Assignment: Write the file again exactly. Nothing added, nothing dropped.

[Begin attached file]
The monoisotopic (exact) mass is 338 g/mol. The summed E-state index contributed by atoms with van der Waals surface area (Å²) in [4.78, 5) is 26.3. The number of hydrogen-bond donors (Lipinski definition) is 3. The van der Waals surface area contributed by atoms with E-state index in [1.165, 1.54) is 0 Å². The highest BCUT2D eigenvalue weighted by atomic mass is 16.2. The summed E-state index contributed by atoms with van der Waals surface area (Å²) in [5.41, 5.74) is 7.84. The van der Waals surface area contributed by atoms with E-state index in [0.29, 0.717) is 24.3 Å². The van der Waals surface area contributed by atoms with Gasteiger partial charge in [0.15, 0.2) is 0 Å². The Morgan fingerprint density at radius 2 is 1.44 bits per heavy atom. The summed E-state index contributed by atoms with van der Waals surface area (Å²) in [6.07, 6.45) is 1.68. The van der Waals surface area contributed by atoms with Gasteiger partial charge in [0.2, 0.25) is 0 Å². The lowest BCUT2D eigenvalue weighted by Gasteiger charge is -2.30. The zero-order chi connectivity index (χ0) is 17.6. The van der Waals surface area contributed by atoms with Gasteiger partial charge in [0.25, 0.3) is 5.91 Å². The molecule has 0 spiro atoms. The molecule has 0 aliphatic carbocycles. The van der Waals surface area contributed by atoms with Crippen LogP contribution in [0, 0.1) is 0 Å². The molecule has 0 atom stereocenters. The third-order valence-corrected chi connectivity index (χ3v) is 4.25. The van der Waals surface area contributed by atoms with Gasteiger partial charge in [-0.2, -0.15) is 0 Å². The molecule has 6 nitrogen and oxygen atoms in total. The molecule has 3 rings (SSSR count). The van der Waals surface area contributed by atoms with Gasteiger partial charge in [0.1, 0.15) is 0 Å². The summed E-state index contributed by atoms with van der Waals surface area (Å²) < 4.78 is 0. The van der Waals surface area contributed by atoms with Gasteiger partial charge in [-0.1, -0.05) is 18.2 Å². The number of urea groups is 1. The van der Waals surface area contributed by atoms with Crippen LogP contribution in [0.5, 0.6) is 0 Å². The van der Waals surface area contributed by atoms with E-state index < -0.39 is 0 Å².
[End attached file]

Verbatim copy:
The monoisotopic (exact) mass is 338 g/mol. The summed E-state index contributed by atoms with van der Waals surface area (Å²) in [4.78, 5) is 26.3. The number of hydrogen-bond donors (Lipinski definition) is 3. The van der Waals surface area contributed by atoms with E-state index in [1.165, 1.54) is 0 Å². The highest BCUT2D eigenvalue weighted by atomic mass is 16.2. The summed E-state index contributed by atoms with van der Waals surface area (Å²) in [5.41, 5.74) is 7.84. The van der Waals surface area contributed by atoms with E-state index in [0.29, 0.717) is 24.3 Å². The van der Waals surface area contributed by atoms with Gasteiger partial charge in [0.15, 0.2) is 0 Å². The Morgan fingerprint density at radius 2 is 1.44 bits per heavy atom. The summed E-state index contributed by atoms with van der Waals surface area (Å²) in [6.07, 6.45) is 1.68. The van der Waals surface area contributed by atoms with Gasteiger partial charge in [0.2, 0.25) is 0 Å². The lowest BCUT2D eigenvalue weighted by Gasteiger charge is -2.30. The zero-order chi connectivity index (χ0) is 17.6. The van der Waals surface area contributed by atoms with Gasteiger partial charge in [0.25, 0.3) is 5.91 Å². The molecule has 0 spiro atoms. The molecule has 0 aliphatic carbocycles. The van der Waals surface area contributed by atoms with Crippen LogP contribution in [0, 0.1) is 0 Å². The molecule has 0 atom stereocenters. The third-order valence-corrected chi connectivity index (χ3v) is 4.25. The van der Waals surface area contributed by atoms with Gasteiger partial charge in [-0.2, -0.15) is 0 Å². The molecule has 6 nitrogen and oxygen atoms in total. The molecule has 3 rings (SSSR count). The van der Waals surface area contributed by atoms with Gasteiger partial charge in [0.1, 0.15) is 0 Å². The summed E-state index contributed by atoms with van der Waals surface area (Å²) < 4.78 is 0. The van der Waals surface area contributed by atoms with Gasteiger partial charge in [-0.1, -0.05) is 18.2 Å². The number of urea groups is 1. The van der Waals surface area contributed by atoms with Crippen LogP contribution in [0.5, 0.6) is 0 Å². The van der Waals surface area contributed by atoms with E-state index < -0.39 is 0 Å².